HDD boost? Like Intel's SSD caching(SRT)? From how I know Intel's SSD caching works if you're writing to the SSD once you get to a certain point you're still limited to your magnetic drive. If what kyle_L says is correct on capacity/minute a 64gb SSD(the limit of Intel SRT) the SSD will only be able to cache about 19.2mins of video so if you're taking fairly lengthy videos at that resolution and frame rate you're still going to be limited to your HDD. I'm sure someone will be able to shed more light on the SSD caching. Have you thought of putting some HDDs in raid 0? That would boost your performance slightly as for how much I wouldn't know you'll have to do a little searching to see if you can find some benchmarks with the program you use.

kyle_L February 16, 2012 07:59 PM

i would go with a sata3 6gbs Western Digital drive, the hdd boost will only help loading programs and what not and not help you with your data recording.

trainergames February 16, 2012 10:14 PM

Quote:

Originally Posted by kyle_L (Post 602710)
i would go with a sata3 6gbs Western Digital drive, the hdd boost will only help loading programs and what not and not help you with your data recording.

Can you suggest a good one for $150? keep in mind i will most likly copy my current drive to the new drive(using seagate disk wizard)and the use the new drive as my main drive.

bissa February 16, 2012 11:40 PM

depending on how much stuff you already have on it, this may work.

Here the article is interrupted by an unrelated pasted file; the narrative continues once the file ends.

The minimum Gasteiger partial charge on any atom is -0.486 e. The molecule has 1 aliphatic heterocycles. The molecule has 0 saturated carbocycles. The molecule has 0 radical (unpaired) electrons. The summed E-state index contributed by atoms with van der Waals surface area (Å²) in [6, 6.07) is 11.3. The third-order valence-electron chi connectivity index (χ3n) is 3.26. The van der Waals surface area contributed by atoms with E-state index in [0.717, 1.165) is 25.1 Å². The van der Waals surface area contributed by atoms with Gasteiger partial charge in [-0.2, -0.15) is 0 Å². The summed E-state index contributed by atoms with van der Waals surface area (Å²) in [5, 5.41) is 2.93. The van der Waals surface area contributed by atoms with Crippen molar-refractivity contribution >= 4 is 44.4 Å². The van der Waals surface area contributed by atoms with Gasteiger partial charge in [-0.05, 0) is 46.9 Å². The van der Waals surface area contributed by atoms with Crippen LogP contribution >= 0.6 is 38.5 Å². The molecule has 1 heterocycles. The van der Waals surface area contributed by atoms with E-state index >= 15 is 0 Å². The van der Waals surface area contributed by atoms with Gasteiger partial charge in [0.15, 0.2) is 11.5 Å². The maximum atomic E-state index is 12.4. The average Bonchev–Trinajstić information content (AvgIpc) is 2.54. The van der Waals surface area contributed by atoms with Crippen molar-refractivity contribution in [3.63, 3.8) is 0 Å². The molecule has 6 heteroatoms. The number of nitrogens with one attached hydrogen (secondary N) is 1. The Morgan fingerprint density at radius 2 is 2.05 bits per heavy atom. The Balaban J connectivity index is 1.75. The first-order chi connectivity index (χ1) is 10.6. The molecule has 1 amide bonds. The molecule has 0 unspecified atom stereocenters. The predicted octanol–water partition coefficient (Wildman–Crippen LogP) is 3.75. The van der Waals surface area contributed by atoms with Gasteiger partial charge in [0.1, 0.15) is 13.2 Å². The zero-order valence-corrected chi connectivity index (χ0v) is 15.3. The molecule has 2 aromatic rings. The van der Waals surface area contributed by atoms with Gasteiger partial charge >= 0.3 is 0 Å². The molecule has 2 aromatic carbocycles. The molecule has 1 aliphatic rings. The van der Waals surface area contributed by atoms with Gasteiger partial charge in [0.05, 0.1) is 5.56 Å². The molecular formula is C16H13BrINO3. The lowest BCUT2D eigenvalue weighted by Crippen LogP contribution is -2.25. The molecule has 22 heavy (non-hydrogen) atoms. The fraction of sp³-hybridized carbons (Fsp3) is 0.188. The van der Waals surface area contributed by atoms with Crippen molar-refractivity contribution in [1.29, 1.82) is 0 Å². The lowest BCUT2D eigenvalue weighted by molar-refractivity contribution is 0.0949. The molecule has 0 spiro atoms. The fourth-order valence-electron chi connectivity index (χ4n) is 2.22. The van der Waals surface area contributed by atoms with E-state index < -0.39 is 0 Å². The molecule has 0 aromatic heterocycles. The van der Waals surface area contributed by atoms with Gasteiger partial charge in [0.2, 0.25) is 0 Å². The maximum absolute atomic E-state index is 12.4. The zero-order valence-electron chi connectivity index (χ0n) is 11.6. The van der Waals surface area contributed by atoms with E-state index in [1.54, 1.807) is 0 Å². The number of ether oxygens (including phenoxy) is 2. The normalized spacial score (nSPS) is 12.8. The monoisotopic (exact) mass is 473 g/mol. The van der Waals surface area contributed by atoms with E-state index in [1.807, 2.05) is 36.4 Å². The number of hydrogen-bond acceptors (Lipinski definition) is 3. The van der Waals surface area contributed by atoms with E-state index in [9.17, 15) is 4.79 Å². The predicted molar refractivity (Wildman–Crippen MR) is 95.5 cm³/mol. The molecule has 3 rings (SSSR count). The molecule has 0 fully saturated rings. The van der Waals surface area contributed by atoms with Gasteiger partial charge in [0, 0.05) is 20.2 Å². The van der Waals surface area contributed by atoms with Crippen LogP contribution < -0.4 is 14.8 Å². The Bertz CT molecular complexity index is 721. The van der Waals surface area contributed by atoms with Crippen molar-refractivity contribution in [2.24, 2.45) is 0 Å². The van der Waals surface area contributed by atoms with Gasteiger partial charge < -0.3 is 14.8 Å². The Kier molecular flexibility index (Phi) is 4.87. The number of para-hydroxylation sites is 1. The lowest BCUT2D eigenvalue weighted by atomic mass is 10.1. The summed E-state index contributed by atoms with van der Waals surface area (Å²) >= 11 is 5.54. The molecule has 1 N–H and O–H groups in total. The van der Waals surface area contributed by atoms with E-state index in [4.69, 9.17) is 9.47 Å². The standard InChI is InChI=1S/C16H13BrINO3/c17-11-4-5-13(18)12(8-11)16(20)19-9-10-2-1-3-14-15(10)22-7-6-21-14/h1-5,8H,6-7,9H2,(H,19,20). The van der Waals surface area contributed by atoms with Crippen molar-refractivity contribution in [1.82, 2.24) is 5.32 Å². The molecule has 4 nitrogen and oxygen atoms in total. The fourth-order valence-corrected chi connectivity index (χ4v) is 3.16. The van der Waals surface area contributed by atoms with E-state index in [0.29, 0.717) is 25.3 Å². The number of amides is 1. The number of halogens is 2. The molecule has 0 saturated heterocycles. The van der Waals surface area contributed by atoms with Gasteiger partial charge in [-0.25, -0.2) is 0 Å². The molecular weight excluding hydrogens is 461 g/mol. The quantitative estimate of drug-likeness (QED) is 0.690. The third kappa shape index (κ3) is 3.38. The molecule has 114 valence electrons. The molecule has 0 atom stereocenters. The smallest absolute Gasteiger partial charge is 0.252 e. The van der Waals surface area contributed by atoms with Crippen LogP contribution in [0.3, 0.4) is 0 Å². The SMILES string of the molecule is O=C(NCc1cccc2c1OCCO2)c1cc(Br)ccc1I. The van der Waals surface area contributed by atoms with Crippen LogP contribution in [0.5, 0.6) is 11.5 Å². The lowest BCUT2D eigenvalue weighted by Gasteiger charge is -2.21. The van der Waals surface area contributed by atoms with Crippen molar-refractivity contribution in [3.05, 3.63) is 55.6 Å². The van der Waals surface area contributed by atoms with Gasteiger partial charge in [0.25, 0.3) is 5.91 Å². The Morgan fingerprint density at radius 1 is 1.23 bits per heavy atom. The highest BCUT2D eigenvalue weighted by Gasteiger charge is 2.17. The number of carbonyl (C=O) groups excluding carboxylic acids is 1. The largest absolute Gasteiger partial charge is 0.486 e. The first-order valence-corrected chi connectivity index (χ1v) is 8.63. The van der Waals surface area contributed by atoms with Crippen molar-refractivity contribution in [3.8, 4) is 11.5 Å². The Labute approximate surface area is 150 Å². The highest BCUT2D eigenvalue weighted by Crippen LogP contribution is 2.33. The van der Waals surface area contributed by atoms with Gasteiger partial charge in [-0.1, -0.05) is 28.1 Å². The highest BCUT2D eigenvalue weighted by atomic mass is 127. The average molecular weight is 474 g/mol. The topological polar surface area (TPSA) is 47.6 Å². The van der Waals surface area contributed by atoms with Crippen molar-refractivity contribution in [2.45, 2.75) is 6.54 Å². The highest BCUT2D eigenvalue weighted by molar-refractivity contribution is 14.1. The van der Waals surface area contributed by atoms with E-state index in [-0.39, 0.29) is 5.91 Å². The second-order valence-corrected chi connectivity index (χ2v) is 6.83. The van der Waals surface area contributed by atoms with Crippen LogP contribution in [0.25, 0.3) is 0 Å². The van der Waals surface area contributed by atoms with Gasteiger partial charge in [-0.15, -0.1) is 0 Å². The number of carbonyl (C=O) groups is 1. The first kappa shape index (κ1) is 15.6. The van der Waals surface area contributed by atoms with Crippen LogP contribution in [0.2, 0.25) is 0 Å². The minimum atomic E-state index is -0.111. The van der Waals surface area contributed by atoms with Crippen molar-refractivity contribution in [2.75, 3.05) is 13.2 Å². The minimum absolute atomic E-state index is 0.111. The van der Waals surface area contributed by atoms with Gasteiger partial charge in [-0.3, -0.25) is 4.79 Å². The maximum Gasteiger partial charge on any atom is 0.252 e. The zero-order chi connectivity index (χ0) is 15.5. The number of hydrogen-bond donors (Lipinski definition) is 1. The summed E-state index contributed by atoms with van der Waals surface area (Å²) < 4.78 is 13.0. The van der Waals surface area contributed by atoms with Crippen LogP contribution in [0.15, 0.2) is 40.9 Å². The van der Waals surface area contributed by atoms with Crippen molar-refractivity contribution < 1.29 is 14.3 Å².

Western Digital Caviar Black 1TB SATA3 6GB/S 7200RPM 64MB Cache 3.5IN Dual Proc Hard Drive OEM - Western Digital WD - WD1002FAEX
it's right at your budget (a little over after tax and shipping) but it's only 1TB. however it's sata3, and it's bloody fast, so you shouldn't have much of an issue with it.
what I might suggest is that you get a fairly large SSD to record to then after you've finished recording, you edit it down and save it to your 1.5 that you already have.

ilya February 17, 2012 12:20 AM

It might be cheaper (free) to just set up a large RAM cache to defer your HDD writes. Current drive prices are pretty horrible given the global shortage. If this isn't anything mission critical I would try something like this first: FancyCache Overview

bissa February 17, 2012 02:25 AM

ram is a really bad idea for video files that are going to be that big. that's why I suggested an SSD, the price on them hasn't changed much, and it's a very fast storage media.

LarkStarr February 17, 2012 11:04 AM

Guys, c'mon. we're writing HD video here. This requires moderate sequential write speeds with a TON of space. SSDs and Ramcaches are not the answer.

First thing's first, make sure your hard drive is defragmented. if the program has a contiguous line of free space, it will make speeds a whole ton faster.

Secondly, writing to an otherwise inactive drive (i.e, not the drive windows resides on, OR or pagefile) will benefit greatly. I don't know how much ram you have, but if you're constantly writing to virtual memory because your computer is bogged down with other crap, that's certainly not going to help.

Third, if you're purchasing a new drive, use THAT drive to write to. Chances are it's going to be more dense, making write speeds just that bit faster. Of course this entirely depends on what drive you're going to buy.

Another option you have is RAID 0. if you buy a similarly sized drive and RAID them together, you'll have two drives acting as one, giving you a nice speed increase.

The "other guy" was right though, that HDDBoost won't help you, at least in this situation. However I think it's prudent to list your computer's specifications here, and your recording program and settings. Maybe we can fish out other details that will help you.


All times are GMT -7. The time now is 02:58 PM.